I say "provisionally" in order to allow for fraud or some confounding factor initially overlooked by everyone. If the observation/experiment is often duplicated, and the hypothesis continues unfalsified, then we'll have to regard it as a "fact".
A useful test when someone makes a claim is to ask: "Does it conform with what science has shown to be the case?" An alleged perpetual motion machine will be contrary to thermodynamics. A claim to levitation will be contrary to laws of gravity and motion.
If someone reports a miracle, say levitation, we might remember a principle of Scottish philosopher David Hume (1711-1776): "No testimony is sufficient to establish a miracle unless the testimony be of such that its falsehood would be even more miraculous than the fact which it endeavours to establish."
In practice it would be hard to apply Hume's principle since we lack clear measures of the "miraculousness" of various hypothetical events.
Another principle often remembered is Ockham's Razor. William of Ockham (1285-1349) was a philosopher and theologian. His "razor" was that "entities are not to be multiplied beyond necessity." Similar to this I would suggest choosing the simplest explanation which conforms with observation.
Long ago the simplest explanation for the rising and setting of the sun was that the sun moves around the Earth. Eventually as more observations were made and facts discovered, this "simple" explanation had to be supported with more and more assumptions so that what at first was simple became increasingly complicated. The new simple explanation eventually was that the observed rising and setting is due to the rotation of planet Earth!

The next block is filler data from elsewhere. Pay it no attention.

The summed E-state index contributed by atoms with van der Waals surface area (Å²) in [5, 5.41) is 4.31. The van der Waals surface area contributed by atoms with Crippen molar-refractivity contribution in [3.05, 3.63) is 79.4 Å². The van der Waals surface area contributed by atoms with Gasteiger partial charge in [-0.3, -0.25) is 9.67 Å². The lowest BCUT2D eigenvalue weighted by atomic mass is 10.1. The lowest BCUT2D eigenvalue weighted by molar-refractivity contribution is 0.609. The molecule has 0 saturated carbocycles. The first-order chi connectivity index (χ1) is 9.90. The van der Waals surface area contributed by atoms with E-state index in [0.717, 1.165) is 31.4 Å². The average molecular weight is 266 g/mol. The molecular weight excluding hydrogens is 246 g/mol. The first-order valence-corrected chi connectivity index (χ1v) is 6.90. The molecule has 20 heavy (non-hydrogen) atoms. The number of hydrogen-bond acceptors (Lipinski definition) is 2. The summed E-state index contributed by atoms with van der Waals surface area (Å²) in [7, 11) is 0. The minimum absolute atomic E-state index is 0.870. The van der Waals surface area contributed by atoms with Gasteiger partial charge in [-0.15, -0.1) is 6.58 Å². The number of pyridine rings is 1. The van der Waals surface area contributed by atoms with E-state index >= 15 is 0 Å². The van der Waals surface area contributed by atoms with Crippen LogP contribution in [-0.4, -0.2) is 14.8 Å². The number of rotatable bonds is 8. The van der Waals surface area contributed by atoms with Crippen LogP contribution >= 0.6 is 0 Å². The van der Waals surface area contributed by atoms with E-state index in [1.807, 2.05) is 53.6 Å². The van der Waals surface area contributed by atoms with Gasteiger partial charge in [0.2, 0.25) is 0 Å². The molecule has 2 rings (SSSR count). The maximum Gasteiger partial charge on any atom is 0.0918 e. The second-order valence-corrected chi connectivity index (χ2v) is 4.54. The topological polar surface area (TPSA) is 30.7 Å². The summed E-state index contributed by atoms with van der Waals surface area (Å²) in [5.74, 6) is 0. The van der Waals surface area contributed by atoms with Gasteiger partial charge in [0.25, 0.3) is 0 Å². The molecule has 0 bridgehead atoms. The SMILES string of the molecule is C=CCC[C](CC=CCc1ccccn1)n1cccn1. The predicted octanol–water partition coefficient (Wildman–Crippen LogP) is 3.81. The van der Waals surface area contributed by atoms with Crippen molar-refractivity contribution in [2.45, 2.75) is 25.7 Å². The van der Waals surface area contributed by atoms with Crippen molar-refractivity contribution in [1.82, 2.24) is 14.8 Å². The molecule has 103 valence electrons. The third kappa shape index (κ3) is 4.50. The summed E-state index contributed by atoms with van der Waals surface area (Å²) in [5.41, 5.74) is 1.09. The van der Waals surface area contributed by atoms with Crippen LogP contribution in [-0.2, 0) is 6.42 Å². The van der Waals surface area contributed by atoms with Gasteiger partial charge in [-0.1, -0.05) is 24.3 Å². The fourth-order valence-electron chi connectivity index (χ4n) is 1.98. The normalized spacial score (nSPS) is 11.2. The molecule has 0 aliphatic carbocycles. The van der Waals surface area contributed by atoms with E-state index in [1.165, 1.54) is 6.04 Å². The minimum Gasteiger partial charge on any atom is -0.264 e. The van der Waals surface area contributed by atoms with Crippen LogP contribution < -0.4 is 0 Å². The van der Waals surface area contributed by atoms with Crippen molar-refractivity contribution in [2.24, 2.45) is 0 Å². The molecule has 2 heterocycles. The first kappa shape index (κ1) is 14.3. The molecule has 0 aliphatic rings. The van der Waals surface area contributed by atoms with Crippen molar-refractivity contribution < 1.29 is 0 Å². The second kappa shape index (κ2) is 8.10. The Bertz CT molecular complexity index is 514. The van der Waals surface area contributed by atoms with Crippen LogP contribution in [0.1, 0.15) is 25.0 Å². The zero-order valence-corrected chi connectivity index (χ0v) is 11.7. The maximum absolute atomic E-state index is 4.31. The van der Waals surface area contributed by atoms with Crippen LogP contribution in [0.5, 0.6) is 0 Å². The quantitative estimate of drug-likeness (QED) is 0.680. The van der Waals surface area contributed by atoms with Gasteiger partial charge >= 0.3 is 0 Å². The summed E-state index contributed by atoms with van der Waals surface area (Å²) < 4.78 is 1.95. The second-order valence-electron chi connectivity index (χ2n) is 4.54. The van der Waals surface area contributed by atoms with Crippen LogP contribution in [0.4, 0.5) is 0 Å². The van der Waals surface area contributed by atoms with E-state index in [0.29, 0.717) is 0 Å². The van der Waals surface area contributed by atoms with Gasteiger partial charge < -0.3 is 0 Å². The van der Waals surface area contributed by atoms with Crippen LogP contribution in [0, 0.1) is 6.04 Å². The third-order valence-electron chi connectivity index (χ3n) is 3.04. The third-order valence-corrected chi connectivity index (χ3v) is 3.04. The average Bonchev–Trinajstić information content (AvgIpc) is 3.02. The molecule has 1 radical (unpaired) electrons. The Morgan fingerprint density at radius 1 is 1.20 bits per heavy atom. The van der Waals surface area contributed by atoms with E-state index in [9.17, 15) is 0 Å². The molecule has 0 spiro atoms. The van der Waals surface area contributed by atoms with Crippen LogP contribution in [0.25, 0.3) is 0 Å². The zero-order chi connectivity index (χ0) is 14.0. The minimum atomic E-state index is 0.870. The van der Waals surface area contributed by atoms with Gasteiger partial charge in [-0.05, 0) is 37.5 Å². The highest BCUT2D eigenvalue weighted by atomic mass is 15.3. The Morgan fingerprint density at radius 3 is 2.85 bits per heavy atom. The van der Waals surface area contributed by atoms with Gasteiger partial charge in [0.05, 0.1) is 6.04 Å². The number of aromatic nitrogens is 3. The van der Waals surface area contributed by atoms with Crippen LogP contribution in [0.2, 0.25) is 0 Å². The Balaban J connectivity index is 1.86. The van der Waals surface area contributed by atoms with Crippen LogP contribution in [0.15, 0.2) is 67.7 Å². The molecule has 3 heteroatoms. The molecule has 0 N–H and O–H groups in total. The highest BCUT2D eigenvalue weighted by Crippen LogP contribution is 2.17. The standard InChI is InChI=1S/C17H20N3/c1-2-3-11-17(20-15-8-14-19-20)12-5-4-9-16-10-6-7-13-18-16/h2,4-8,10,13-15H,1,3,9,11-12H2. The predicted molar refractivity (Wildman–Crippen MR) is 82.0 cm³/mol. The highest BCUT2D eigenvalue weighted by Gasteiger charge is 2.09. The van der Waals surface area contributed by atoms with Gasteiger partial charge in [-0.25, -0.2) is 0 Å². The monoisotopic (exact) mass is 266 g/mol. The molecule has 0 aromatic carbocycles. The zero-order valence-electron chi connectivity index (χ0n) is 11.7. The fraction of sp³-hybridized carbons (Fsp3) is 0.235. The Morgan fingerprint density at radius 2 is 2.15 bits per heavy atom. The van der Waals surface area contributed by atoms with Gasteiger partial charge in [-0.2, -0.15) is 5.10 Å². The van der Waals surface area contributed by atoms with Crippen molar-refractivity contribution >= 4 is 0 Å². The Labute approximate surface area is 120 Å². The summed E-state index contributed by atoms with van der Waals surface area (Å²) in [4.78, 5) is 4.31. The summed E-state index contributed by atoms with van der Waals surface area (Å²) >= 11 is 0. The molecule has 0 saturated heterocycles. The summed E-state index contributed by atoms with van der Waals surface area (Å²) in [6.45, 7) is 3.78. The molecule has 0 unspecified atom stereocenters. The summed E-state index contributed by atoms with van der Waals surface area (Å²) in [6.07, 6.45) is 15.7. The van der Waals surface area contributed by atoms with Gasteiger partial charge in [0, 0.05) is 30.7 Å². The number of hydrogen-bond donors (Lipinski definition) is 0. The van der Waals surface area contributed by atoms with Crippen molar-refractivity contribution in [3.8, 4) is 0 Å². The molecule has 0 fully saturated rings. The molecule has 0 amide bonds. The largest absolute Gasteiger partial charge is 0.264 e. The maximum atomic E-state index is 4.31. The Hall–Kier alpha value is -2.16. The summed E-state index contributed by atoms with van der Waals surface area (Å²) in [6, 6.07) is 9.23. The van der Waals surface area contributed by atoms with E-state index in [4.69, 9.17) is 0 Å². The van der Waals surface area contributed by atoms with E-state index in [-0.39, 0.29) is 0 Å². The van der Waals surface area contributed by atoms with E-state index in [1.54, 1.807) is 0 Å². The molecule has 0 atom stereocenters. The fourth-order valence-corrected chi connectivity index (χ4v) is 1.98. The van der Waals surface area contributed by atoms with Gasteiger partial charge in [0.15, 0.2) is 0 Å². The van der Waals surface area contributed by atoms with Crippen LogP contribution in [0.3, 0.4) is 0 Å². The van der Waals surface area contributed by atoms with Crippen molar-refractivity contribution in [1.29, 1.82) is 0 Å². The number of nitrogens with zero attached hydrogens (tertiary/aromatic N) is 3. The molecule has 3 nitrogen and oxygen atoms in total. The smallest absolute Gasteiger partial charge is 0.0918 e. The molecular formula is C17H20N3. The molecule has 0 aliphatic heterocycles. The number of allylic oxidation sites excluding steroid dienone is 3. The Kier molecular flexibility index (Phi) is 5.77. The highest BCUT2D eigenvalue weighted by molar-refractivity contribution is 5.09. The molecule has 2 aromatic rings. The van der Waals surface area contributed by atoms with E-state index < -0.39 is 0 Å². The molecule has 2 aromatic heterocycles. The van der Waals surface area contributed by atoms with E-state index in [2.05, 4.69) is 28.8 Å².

Another procedure to evaluate beliefs and claims is to consider predictions and inferences which follow from them. If an inference is fulfilled it supports the original claim that gave rise to the prediction. Believers in biological evolution sometimes describe hypothetical ancestors of species which existed later. If fossils of such hypothetical ancestors are later discovered then the theory of Evolution has gained in credibility.
Many beliefs are inferred by using inductive logic. This involves inferring/predicting/generalizing from a set of previous observations. If you find you score 50% (approximately) heads when tossing a coin 1,000 times you would predict an approximate 50% score on future sets of 1,000 tosses.
Often there are rival predictions based on rival sets of data. There is one writer for INVESTIGATOR who likes to show us Bible points which skeptics thought were wrong but which were correct after all. Based on such accuracies he would probably tell us that the story of Jonah is (also) literally true. Another person might in contrast point to a zero survival rate of people eaten i.e. completely eaten by sharks and make an opposite prediction.
In the book Philosophical Problems and Arguments (1982) we read: "An inductive argument from evidence to hypothesis is inductively cogent if and only if the hypothesis is that hypothesis which, of all the competing hypotheses, has the greatest probability of being true on the basis of evidence."
rule will help us
choose the best, most likely to be right, conclusion.
Often, however, we simply won't know "which … competing hypothesis has the greatest probability" because a probability calculation will be lacking.
What do we do if after we've tried to apply the rules and methods I've discussed and we still can't tell whether a claim is true or false? Usually it would make sense to either remain skeptical or at least to suspend judgement until we get further evidence. In other words keep on investigating. This way your mind stays open.